History of Fairfield – A Summary
Courtesy of The Fairfield Historical Society
In the fall of 1639, Roger Ludlow, one of the founders of the colony of Connecticut, led a small group of men and a large herd of cattle to the shore of Long Island Sound. At a place known to the local Indians as Unquowa, they established a settlement that became known as Fairfield, named for the hundreds of acres of salt marsh that bordered the coast. The marsh provided a plentiful supply of feed for the livestock and abandoned Indian fields became the site of the settlers’ first agricultural plots. In the intervening years between those early days of settlement and today, much has occurred to change the face of Fairfield. Yet the town continues to bear the imprint of those who came before us.
Driving along U.S. Route One, the Boston Post Road, we follow the trail of a foot path which once connected the Indian villages along Long Island Sound. For thousands of years native Americans have dwelt in this area, following a seasonal movement from the hillsides in winter in search of game to the seashore in summer to fish and plant their corn. At the time of contact with Europeans in the early seventeenth century, the local Indians were known as the Unquowas, for the area in which they lived, which is thought to mean “the place beyond”. The Unquowas were a small clan of the Paugussett tribe, which was centered in southwestern Connecticut. By the time of Ludlow’s settlement, the population of these Indians had been severely decimated by diseases introduced by the early explorers. They made little resistance to Ludlow’s claim of all the land from the Saugatuck River in the west to the Stratford bounds (now Park Avenue) in the east and a day’s march inland from the Sound – a distance of approximately twelve miles.
The founding of Fairfield was not without conflict, however. Roger Ludlow had first seen this area in 1637 when as one of a band of settler-soldiers, he had pursued a group of Pequot Indians to a swamp in Southport. There, the Pequots made a last stand in a brief but bloody war caused by their resistance to settlers expansion into the Pequot’s territory in eastern Connecticut. The battle is commemorated by a monument on the Post Road in Southport.
Although few seventeenth-century dwellings remain standing in Fairfield, evidence of the early settlement of the town is visible to this day in the form of the town’s road system. Roger Ludlow laid out a grid for his new town; today’s Post Road, Old Post Road, Beach Road, and South Benson Road, centered on the Meeting House Green, now the Town Green. On these streets the settlers built their homesteads and the Meeting House, seat of government and place of worship. Around the village was a cluster of common fields where the early settlers raised their crops, grazed livestock and cut timber. Oldfield Road, Benson Road and Unquowa Road were once farm lanes which gave access to these fields. As the town grew and farmsteads were built outside of the village, more highways radiated from the center to provide access: Pequot Road to Greens Farms, Bronson and Mill Plain Roads to Greenfield, Jennings Road to Holland Hill. By the 1670′s the settlers began to divide the vacant land in the north of the town between themselves. A series of Long Lots were created, one to a family, running from today’s Fairfield Woods Road, Brookside Drive and Hulls Farm Road north to the Danbury bounds. Redding, Weston, and Easton were all once included within the boundaries of Fairfield. Today, if you drive up one of the old “upright highways” – - Sturges Highway, Burr Street, or Morehouse Highway- you are traveling on the access roads to the lands once owned by those families.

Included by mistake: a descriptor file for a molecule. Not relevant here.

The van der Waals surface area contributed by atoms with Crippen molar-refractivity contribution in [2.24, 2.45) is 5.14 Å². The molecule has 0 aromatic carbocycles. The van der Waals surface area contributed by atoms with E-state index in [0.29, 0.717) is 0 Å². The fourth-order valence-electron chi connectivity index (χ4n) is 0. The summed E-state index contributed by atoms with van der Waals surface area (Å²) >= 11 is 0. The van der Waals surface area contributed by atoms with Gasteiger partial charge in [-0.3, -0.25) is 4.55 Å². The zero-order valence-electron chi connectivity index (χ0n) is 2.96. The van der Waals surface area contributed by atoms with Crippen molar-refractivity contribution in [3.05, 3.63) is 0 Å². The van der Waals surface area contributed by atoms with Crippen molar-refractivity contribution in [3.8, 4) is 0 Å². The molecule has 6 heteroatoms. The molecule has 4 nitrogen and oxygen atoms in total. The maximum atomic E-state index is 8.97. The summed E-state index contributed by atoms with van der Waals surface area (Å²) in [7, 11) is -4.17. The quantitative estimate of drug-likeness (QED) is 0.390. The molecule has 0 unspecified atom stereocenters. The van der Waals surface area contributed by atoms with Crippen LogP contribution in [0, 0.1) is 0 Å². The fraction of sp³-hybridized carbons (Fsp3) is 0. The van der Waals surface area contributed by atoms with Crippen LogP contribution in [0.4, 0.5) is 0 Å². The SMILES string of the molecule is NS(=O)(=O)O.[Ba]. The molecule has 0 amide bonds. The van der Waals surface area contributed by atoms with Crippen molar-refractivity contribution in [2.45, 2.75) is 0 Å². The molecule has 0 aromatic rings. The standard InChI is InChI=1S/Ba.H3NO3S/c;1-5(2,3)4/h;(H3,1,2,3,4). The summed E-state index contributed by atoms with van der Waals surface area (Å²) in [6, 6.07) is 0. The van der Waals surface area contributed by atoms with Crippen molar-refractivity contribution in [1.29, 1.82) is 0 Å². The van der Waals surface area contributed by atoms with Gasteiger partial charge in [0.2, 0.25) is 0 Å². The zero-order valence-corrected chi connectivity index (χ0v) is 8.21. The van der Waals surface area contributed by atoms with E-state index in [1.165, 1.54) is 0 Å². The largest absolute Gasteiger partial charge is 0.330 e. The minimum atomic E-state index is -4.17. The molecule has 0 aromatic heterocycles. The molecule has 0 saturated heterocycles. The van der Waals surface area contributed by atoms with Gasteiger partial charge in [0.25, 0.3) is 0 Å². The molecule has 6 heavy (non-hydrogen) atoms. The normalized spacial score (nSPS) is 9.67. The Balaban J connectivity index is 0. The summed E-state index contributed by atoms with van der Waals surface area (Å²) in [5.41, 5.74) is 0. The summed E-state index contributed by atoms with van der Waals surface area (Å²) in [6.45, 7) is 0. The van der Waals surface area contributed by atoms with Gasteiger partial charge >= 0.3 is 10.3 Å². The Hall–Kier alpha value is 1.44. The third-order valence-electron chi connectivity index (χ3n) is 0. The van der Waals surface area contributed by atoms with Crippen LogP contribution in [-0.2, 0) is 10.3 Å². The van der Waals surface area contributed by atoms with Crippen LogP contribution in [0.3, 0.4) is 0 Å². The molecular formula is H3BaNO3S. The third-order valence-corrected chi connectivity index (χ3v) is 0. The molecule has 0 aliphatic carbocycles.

Fairfield prospered during its first century. Surplus farm products were traded for imported goods. Black Rock Harbor, now part of the City of Bridgeport, became the town’s leading port. There, ships were laden with wheat, flax, timber and livestock from the farms and sailed to Boston, New York and harbors as far away as the West Indies. They returned with needed goods such as nails to build their houses, textiles for clothing and furnishings, and molasses to be made into rum. The shipyards and wharves provided employment for many, including slaves. During the colonial period, Fairfield had one of the highest populations of blacks in Connecticut, almost all of whom were enslaved. An idea of how a colonial farming family lived can be gained by a visit to Ogden House, a restored “salt box” farmhouse built circa 1750, at 1520 Bronson Road. The house is operated as a museum by the Fairfield Historical Society.
When the Revolutionary War began in the 1770s, Fairfielders were caught in the crisis as much as if not more than the rest of their neighbors in Connecticut. In a predominantly Tory section of the state, the people of Fairfield were early supporters of the cause for Independence. Throughout the war, a constant battle was being fought across Long Island Sound as men from British-controlled Long Island raided the coast in whaleboats and privateers. Gold Selleck Silliman, whose home still stands on Jennings Road, was put in charge of the coastal defenses. In the spring of 1779, he was kidnapped from his home by Tory forces in preparation for a British raid on Fairfield County. His wife watched from their home as, on the morning of July 7, 1779, approximately 2,000 enemy troops landed on Fairfield Beach near Pine Creek Point and proceeded to invade the town. When they left the following evening, the entire town lay in ruins, burned to the ground as punishment for Fairfield’s support of the rebel cause. Ten years later, President George Washington noted after traveling through Fairfield, that ” the destructive evidences of British cruelty are yet visible both in Norwalk and Fairfield; as there are the chimneys of many burnt houses standing in them yet.”